Sony Ericsson Xperia arc S Review

Introduction and Design

After redeeming its Android mojo with the sleek and capable Sony Ericsson Xperia arc, the company decided to out an upgrade as a stopgap flagship until it eventually makes it to the dual-core Nozomi rumored for next year.

We say stopgap, since the Sony Ericsson Xperia arc S keeps the breathtaking design of its predecessor, but ups the ante with a still-single core 1.4GHz processor, 14.4Mbps instead of 7.2Mbps radio, and teaches the 8MP Exmor R camera some new tricks.

So the phone gets faster and allows you to do cool 2D and quasi-3D panorama shots, keeping its sexy design, but still doesn’t have a front-facing camera? Is that supposed to be compensated by the “S” for a speedier processor and baseband radio? Read on our review to find out...


The Sony Ericsson Xperia arc S is again just 0.34” (8.7mm) thin in the middle, which gradually becomes 0.39” (10mm) at both ends. The overarching ambition (pun intended) has been to arm the company with “one of the thinnest” punch line, and the result is beautiful.

You can compare the Sony Ericsson Xperia arc S with many other phones using our Size Visualization Tool.

Everyone we showed the handset to loved how slick it is, and even we seasoned veterans couldn't help but agree that tall, thin and narrow seems to be a good solution for big screen handsets. The size of the huge 4.2” display is barely uncomfortable at 0.34” thickness, and the arched profile makes it a breeze to hold and handle.

The 4.2” screen is of Sony's own Super LCD variety, with 480x854 pixels of resolution and LED backlighting. With the addition of the Mobile BRAVIA Engine to this screen type, borrowed from its TV lineup, Sony has come up with a new marketing title – the Reality Display. What it does in actuality is to rev up the contrast and sharpness of the picture when displaying photos or playing videos.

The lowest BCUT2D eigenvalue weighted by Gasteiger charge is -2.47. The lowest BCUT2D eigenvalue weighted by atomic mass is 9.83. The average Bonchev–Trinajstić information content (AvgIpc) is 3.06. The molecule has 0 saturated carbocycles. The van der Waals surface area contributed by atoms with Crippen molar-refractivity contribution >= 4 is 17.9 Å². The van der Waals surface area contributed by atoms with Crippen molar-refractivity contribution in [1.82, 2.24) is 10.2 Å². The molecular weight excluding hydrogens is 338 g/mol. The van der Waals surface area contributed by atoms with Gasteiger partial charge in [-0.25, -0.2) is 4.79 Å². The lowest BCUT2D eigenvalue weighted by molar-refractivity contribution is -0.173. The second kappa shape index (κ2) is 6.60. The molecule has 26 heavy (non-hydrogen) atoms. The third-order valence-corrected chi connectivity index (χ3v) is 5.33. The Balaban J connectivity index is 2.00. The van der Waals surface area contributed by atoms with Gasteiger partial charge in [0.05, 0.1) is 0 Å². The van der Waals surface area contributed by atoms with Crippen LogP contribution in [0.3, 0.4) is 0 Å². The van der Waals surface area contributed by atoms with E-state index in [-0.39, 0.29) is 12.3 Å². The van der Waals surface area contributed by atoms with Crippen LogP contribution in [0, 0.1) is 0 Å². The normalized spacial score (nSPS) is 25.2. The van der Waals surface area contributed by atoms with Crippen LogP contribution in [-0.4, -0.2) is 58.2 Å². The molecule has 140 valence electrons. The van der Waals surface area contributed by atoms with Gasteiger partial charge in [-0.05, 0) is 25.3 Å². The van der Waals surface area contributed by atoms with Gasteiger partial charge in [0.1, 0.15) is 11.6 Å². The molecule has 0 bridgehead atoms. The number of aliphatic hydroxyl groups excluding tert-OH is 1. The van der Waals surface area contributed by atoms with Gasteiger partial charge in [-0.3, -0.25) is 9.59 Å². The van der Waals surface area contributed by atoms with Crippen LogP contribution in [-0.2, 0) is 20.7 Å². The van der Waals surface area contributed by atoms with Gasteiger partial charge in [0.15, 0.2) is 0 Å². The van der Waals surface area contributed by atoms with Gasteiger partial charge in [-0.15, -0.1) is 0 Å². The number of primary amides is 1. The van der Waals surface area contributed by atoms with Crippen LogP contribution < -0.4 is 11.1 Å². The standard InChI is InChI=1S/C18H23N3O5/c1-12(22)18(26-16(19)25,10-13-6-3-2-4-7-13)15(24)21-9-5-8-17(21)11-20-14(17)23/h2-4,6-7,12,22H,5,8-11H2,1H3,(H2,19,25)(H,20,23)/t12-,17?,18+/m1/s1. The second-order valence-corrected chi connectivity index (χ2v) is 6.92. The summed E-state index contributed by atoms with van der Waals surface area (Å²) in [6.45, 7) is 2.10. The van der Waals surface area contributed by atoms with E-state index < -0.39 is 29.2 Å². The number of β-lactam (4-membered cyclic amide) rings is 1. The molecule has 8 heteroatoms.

We can attest that there is a difference, although it is not as strikingly significant as the one between the Super LCD and the punchy colors of the Super AMOLED screen technologies, for instance. The display is bright enough for comfortably operating it in broad daylight, which is all fine and dandy, but the viewing angles, for that matter, are pretty poor. Contrast and color degradation when looking at an angle are almost akin to the older generation of LCD displays, and far from the excellent viewing angles on the IPS-LCD of the Xperia ray, for example.

The phone sports the previous Xperia line design with the thin buttons underneath the display, instead of the huge semi-circle for a home button we have in the latest Xperias. The three keys are illuminated with white LED lights, and have a nice rubbery feeling to them when pressed, instead of annoying clicks, making them fun to operate. The whole design is made of quality plastic.The back cover flexes a bit when pressed down because of the thin plastic, but the Sony Ericsson Xperia arc S clocks in at 4.12 oz (117grams), which is very good for a handset that size.

The camera sensor is placed in the only space the engineering team could fit it, considering the 0.34” thickness in the middle - near the upper edge on the back - which means you have to be careful not to place your finger over the lens when shooting. Combine that with the rather smallish and somewhat hard to press shutter key on the right near the lower edge, and you definitely need to hold the phone with two hands when taking a picture, unless you use the touchscreen.

The power/lock screen key at the top is is slightly protruding to make it easier to find, but it's still the size of confetti, so just for checking what time it is, you have to fiddle with your fingers at the top, until you find and press it.